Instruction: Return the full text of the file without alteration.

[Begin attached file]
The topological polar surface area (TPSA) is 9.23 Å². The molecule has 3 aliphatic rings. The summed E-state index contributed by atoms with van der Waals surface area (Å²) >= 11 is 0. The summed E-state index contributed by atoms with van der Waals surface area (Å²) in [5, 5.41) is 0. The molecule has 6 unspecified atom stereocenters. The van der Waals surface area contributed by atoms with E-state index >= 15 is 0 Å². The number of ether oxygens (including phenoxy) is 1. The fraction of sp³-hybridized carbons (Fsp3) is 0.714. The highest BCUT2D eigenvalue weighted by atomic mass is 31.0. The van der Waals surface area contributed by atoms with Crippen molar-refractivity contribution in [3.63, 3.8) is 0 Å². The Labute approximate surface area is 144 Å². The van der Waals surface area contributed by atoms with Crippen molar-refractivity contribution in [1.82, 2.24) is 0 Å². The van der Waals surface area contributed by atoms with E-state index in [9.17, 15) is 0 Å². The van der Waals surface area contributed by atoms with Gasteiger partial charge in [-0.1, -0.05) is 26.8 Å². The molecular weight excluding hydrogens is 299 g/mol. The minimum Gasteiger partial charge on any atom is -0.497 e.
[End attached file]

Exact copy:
The topological polar surface area (TPSA) is 9.23 Å². The molecule has 3 aliphatic rings. The summed E-state index contributed by atoms with van der Waals surface area (Å²) >= 11 is 0. The summed E-state index contributed by atoms with van der Waals surface area (Å²) in [5, 5.41) is 0. The molecule has 6 unspecified atom stereocenters. The van der Waals surface area contributed by atoms with E-state index >= 15 is 0 Å². The number of ether oxygens (including phenoxy) is 1. The fraction of sp³-hybridized carbons (Fsp3) is 0.714. The highest BCUT2D eigenvalue weighted by atomic mass is 31.0. The van der Waals surface area contributed by atoms with Crippen molar-refractivity contribution in [3.63, 3.8) is 0 Å². The Labute approximate surface area is 144 Å². The van der Waals surface area contributed by atoms with Crippen molar-refractivity contribution in [1.82, 2.24) is 0 Å². The van der Waals surface area contributed by atoms with E-state index in [9.17, 15) is 0 Å². The van der Waals surface area contributed by atoms with Gasteiger partial charge in [-0.1, -0.05) is 26.8 Å². The molecular weight excluding hydrogens is 299 g/mol. The minimum Gasteiger partial charge on any atom is -0.497 e.